Cynthia Verba has long devoted her scholarship to the rich musical debates of the French Enlightenment, with many of the issues revolving around the composer-theorist Jean-Philippe Rameau, as both subject and participant in the debates. While her earlier book,Music and the French Enlightenment: Reconstruction of a Dialogue, 1750-1765 (Oxford Clarendon Press, 1993), closely examines the nature of the arguments in the Rameau-centered debates, her current work shifts the emphasis to Rameau’s musical practice, focusing on his concept of musical expression and how it is manifested in his own tragedies. Additional publications include a chapter in The Enlightenment World (Routledge Press, 2004), as well as articles and reviews in the Cambridge Opera Journal,Journal of the American Musicological Association, The Journal of Musicology, and the Journal of Modern History. She has been a Fellow at the Bunting Institute of Radcliffe College and a recipient of a National Foundation for the Humanities Summer Grant.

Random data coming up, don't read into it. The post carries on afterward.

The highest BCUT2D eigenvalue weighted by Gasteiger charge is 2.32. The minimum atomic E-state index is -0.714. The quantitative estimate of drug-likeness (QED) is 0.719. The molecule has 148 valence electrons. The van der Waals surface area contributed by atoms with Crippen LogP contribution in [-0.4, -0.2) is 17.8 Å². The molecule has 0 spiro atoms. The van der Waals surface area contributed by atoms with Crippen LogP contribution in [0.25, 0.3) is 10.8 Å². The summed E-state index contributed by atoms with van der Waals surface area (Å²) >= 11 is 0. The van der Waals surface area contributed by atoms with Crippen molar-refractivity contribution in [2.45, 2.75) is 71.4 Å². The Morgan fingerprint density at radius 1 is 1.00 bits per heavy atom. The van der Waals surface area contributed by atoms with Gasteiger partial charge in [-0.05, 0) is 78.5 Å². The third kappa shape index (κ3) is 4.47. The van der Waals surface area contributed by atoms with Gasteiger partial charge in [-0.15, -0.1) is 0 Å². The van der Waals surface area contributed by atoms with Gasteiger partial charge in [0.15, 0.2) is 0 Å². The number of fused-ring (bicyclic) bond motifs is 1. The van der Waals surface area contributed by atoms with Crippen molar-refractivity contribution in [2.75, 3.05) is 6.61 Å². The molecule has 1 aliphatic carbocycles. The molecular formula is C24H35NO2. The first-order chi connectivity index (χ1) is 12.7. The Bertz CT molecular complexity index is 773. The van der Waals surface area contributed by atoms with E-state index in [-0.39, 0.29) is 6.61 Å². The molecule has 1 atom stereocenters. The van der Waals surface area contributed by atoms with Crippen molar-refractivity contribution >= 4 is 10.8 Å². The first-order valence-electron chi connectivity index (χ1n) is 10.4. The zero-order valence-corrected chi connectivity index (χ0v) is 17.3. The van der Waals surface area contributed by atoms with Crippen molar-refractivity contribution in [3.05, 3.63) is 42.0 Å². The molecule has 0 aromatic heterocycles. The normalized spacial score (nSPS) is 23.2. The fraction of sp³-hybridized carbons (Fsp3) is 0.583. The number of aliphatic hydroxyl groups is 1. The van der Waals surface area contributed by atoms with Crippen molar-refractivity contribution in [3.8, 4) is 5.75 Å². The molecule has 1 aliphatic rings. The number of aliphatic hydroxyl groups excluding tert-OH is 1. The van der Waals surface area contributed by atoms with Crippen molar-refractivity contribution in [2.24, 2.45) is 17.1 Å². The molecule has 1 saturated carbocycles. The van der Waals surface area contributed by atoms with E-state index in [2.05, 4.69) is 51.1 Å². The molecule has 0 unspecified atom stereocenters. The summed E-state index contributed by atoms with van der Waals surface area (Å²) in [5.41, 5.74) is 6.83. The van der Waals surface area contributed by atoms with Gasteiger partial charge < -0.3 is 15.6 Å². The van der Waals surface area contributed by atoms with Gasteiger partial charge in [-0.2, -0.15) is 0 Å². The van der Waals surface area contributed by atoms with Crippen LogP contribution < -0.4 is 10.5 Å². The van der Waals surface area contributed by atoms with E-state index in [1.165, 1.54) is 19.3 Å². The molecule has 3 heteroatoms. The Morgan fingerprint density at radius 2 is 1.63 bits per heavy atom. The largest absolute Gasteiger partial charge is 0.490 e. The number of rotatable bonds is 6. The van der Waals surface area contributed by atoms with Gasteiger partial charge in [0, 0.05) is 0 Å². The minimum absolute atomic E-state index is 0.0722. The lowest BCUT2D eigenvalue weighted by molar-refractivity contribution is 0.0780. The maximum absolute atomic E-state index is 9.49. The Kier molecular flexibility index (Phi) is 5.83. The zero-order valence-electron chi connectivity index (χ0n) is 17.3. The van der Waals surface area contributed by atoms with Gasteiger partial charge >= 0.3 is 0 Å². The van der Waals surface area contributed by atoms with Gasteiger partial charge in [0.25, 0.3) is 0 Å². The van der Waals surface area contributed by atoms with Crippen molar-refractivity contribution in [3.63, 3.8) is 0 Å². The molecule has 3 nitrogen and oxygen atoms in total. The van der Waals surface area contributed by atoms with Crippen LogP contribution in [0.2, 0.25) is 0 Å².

Verba’s scholarly activities have their counterpart in her administrative activities at Harvard University, where she has served as Director of Fellowships in the Graduate School of Arts and Sciences for the past two and a half decades. During most of that time she also held a position as music lecturer in Harvard Extension, teaching courses in music history to a more general student body.